Jeremy Corbyn has pulled out of a scheduled appearance at the annual Stop the War coalition conference, which would have been his final as chairman of the group. The Labour leader has been a prominent member of the campaign group almost since its inception and was expected to deliver a speech at the meeting on 19 September.
The Stop the War coalition was founded in September 2001 to campaign against what it believes to be unjust wars. It has opposed the so-called "War on Terror" by western nations, with high profiling campaigning against the second Iraq war and the invasion of Afghanistan. The demonstration it helped organise against the second Iraq war in London on 15 February 2003 is claimed to be the largest in British history.
A spokesman for Corbyn, who won the Labour party leadership battle in a landslide victory a week ago, told the Guardian newspaper he could not attend because of his "busy schedule". "His diary is now obviously very busy and today he is preparing for Labour party conference," the spokesman said. "He has made a clear commitment that he will find time to attend an event with Stop the War in the future. He is still very much committed."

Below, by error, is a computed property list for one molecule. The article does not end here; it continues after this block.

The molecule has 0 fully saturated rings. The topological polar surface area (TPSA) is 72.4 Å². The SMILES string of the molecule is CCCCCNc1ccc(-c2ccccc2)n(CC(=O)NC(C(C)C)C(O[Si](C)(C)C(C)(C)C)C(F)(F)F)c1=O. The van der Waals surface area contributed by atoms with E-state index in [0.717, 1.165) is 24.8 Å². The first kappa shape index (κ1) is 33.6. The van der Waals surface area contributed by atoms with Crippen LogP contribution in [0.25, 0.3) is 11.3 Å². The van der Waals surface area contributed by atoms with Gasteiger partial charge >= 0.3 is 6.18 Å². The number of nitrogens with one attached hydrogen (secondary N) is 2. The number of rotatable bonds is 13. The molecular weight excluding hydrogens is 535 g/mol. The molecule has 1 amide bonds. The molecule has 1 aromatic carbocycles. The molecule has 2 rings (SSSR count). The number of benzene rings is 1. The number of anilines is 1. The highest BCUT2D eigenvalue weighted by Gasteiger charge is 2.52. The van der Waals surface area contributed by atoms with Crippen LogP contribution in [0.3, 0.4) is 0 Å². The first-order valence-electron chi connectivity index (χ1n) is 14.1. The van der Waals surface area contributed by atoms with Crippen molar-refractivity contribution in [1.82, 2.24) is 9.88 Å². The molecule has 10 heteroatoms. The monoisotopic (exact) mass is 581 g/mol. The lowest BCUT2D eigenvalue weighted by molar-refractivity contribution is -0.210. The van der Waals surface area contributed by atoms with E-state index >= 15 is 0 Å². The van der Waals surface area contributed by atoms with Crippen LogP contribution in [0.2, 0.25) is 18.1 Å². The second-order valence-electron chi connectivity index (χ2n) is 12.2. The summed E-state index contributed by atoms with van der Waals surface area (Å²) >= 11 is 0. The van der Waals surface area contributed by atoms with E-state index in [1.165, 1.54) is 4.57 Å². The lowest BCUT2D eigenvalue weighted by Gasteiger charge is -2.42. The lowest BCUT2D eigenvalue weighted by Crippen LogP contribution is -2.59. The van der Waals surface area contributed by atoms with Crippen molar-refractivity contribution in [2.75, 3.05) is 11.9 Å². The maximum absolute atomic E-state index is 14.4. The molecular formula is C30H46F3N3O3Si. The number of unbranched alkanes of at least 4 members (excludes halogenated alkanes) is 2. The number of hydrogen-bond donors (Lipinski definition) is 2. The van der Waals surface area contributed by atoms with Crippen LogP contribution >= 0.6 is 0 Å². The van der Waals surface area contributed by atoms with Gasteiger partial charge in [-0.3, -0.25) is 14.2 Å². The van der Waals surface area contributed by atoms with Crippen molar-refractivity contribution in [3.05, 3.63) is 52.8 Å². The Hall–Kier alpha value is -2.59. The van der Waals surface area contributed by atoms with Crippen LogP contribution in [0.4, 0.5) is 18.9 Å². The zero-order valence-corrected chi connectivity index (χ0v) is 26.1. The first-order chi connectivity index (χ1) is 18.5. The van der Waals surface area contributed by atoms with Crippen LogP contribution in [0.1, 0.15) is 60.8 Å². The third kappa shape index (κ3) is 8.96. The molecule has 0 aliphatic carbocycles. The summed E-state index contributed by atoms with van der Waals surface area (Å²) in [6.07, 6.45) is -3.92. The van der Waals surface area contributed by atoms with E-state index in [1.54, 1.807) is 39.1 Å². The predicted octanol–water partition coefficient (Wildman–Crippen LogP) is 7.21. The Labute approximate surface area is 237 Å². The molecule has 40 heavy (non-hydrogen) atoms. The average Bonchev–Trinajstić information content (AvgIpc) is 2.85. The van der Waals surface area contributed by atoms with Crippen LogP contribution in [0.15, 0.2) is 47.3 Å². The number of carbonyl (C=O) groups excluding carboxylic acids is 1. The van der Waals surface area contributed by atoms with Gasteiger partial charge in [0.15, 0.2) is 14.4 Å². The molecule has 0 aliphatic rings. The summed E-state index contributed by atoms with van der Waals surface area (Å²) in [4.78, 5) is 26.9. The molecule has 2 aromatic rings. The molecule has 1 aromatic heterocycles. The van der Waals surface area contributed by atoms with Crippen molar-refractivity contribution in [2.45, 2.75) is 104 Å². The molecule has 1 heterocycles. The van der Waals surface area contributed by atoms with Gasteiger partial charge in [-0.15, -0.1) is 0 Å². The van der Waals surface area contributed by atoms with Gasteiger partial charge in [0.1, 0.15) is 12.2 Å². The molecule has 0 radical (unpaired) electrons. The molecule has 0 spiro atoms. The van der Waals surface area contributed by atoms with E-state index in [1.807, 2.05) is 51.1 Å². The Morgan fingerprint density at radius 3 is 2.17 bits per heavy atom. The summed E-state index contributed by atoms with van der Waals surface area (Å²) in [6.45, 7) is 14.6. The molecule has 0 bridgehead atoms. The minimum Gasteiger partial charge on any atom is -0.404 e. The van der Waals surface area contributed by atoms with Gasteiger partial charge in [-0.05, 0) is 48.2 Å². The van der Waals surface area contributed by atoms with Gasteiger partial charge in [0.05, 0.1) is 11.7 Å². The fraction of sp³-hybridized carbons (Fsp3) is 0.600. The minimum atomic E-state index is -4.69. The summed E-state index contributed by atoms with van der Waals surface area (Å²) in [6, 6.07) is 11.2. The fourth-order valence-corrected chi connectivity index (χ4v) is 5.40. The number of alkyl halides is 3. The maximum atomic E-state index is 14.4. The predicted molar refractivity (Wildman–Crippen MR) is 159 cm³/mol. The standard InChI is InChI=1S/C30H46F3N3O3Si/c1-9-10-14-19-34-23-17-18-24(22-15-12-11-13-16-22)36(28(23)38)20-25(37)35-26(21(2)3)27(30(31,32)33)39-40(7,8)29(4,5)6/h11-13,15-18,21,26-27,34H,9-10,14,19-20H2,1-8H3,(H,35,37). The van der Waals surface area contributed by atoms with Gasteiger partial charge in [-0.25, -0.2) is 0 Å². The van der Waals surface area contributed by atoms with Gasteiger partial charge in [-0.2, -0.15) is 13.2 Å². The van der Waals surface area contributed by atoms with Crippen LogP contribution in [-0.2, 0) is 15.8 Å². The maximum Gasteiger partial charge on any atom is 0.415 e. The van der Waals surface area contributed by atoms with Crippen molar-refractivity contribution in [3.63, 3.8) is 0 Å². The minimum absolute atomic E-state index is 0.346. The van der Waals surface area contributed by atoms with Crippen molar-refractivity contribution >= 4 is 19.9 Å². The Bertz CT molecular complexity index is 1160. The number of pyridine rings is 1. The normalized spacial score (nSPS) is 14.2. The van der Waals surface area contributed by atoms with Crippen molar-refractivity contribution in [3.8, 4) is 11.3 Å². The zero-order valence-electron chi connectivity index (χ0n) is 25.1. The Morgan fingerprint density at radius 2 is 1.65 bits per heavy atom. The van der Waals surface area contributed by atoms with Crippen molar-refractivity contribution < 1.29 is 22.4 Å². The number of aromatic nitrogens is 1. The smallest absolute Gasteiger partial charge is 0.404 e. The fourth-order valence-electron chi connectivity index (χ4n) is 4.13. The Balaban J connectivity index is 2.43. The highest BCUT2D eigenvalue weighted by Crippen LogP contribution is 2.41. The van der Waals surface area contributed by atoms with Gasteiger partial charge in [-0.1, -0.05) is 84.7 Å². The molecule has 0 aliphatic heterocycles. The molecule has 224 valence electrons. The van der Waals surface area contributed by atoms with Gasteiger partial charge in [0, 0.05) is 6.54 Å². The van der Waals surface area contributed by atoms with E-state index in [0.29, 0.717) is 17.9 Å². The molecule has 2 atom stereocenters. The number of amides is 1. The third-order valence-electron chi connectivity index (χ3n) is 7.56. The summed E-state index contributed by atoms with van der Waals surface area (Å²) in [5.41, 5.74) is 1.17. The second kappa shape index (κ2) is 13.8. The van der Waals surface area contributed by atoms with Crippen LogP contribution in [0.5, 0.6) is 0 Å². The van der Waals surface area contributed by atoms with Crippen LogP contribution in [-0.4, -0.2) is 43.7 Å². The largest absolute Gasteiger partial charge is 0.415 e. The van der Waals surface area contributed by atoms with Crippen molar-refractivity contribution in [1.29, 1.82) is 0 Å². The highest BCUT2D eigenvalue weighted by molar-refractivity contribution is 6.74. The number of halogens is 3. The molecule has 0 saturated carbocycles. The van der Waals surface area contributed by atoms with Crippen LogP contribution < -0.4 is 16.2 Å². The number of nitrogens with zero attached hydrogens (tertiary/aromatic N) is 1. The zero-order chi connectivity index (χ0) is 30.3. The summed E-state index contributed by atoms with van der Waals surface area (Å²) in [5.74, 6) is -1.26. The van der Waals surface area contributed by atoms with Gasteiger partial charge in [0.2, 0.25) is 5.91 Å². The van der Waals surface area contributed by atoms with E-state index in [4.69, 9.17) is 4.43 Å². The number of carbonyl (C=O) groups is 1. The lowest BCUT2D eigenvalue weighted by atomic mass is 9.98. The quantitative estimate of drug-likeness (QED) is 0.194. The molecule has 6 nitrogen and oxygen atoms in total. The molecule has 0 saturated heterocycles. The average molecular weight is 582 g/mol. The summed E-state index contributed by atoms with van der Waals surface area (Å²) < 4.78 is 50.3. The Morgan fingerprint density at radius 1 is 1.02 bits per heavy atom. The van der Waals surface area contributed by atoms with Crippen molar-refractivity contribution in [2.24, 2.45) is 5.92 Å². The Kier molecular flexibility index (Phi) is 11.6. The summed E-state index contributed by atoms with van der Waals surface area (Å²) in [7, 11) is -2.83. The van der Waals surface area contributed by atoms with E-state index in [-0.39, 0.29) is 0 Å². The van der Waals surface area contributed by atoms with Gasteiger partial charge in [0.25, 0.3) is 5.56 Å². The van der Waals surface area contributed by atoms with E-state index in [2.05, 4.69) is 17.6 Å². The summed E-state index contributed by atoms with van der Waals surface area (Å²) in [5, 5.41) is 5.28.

Corbyn's rugby controversy
The spokesman denied that the Labour leader was cancelling because of the burdens of his first week as leader, instead insisting Corbyn was using the time to prepare for the Labour Party conference later this month. The issue of whether the UK will commit further armed forces to the conflict in Syria is very high up the parliamentary agenda this autumn and will see heated debate.
Corbyn has spoken at many rallies held by the anti-war group since becoming a member in 2001. In lieu of appearing he has provided a statement to be read in his absence.
His decision not to attend the conference comes after he refused an invitation to the opening ceremony of the Rugby World Cup on 18 September. According to The Sun, Boris Johnson criticised Corbyn for not going to the rugby match to avoid singing the national anthem again.
The Sun quotes the Mayor of London saying the Labour leader is a "national joke", and that "It looks like he's snubbing the rugby in case he has to sing the anthem. Come on Jezza: Scrum down for England."
However, one of Corbyn's constituents revealed that the MP was watching rugby, because he was meeting with Islington residents about housing problems in his constituency.